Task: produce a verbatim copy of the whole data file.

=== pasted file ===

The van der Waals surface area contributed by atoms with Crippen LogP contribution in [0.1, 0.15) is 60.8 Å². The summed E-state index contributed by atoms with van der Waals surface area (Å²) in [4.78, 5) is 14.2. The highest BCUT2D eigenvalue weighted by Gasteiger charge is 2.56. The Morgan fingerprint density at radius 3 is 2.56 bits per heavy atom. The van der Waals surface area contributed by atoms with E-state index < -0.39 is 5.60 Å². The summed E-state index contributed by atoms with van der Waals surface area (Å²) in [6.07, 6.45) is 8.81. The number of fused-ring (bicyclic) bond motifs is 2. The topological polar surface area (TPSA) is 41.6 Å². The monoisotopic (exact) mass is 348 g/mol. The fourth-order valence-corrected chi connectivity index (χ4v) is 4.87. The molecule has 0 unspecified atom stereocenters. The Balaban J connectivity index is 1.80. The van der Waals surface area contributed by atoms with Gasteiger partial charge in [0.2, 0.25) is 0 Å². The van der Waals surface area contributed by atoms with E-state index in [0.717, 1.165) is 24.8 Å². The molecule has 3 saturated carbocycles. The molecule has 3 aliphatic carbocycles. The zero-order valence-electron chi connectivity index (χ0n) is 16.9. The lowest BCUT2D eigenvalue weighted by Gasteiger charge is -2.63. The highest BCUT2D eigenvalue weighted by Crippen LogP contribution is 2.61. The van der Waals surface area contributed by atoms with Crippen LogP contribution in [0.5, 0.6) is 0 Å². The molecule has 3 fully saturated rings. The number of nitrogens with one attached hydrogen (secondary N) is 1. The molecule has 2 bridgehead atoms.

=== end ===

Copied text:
The van der Waals surface area contributed by atoms with Crippen LogP contribution in [0.1, 0.15) is 60.8 Å². The summed E-state index contributed by atoms with van der Waals surface area (Å²) in [4.78, 5) is 14.2. The highest BCUT2D eigenvalue weighted by Gasteiger charge is 2.56. The Morgan fingerprint density at radius 3 is 2.56 bits per heavy atom. The van der Waals surface area contributed by atoms with E-state index < -0.39 is 5.60 Å². The summed E-state index contributed by atoms with van der Waals surface area (Å²) in [6.07, 6.45) is 8.81. The number of fused-ring (bicyclic) bond motifs is 2. The topological polar surface area (TPSA) is 41.6 Å². The monoisotopic (exact) mass is 348 g/mol. The fourth-order valence-corrected chi connectivity index (χ4v) is 4.87. The molecule has 0 unspecified atom stereocenters. The Balaban J connectivity index is 1.80. The van der Waals surface area contributed by atoms with Gasteiger partial charge in [0.2, 0.25) is 0 Å². The van der Waals surface area contributed by atoms with E-state index in [0.717, 1.165) is 24.8 Å². The molecule has 3 saturated carbocycles. The molecule has 3 aliphatic carbocycles. The zero-order valence-electron chi connectivity index (χ0n) is 16.9. The lowest BCUT2D eigenvalue weighted by Gasteiger charge is -2.63. The highest BCUT2D eigenvalue weighted by Crippen LogP contribution is 2.61. The van der Waals surface area contributed by atoms with Crippen LogP contribution in [0.5, 0.6) is 0 Å². The molecule has 3 fully saturated rings. The number of nitrogens with one attached hydrogen (secondary N) is 1. The molecule has 2 bridgehead atoms.